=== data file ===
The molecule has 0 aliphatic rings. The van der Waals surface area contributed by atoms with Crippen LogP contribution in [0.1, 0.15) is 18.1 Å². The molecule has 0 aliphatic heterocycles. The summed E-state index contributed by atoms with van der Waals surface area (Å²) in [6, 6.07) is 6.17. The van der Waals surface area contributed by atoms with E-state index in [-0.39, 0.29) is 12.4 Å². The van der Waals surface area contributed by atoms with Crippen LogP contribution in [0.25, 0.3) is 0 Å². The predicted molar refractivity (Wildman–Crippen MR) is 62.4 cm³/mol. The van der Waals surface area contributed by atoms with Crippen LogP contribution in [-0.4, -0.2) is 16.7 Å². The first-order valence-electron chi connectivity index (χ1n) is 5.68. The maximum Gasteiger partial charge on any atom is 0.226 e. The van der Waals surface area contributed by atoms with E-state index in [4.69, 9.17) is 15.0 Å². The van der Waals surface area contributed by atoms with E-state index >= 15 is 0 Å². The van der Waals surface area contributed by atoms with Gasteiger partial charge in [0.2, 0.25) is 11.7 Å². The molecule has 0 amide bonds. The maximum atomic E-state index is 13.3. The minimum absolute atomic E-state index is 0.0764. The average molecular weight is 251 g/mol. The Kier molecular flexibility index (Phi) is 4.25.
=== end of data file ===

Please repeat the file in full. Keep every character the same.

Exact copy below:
The molecule has 0 aliphatic rings. The van der Waals surface area contributed by atoms with Crippen LogP contribution in [0.1, 0.15) is 18.1 Å². The molecule has 0 aliphatic heterocycles. The summed E-state index contributed by atoms with van der Waals surface area (Å²) in [6, 6.07) is 6.17. The van der Waals surface area contributed by atoms with E-state index in [-0.39, 0.29) is 12.4 Å². The van der Waals surface area contributed by atoms with Crippen LogP contribution in [0.25, 0.3) is 0 Å². The predicted molar refractivity (Wildman–Crippen MR) is 62.4 cm³/mol. The van der Waals surface area contributed by atoms with Crippen LogP contribution in [-0.4, -0.2) is 16.7 Å². The first-order valence-electron chi connectivity index (χ1n) is 5.68. The maximum Gasteiger partial charge on any atom is 0.226 e. The van der Waals surface area contributed by atoms with E-state index in [4.69, 9.17) is 15.0 Å². The van der Waals surface area contributed by atoms with E-state index >= 15 is 0 Å². The van der Waals surface area contributed by atoms with Gasteiger partial charge in [0.2, 0.25) is 11.7 Å². The molecule has 0 amide bonds. The maximum atomic E-state index is 13.3. The minimum absolute atomic E-state index is 0.0764. The average molecular weight is 251 g/mol. The Kier molecular flexibility index (Phi) is 4.25.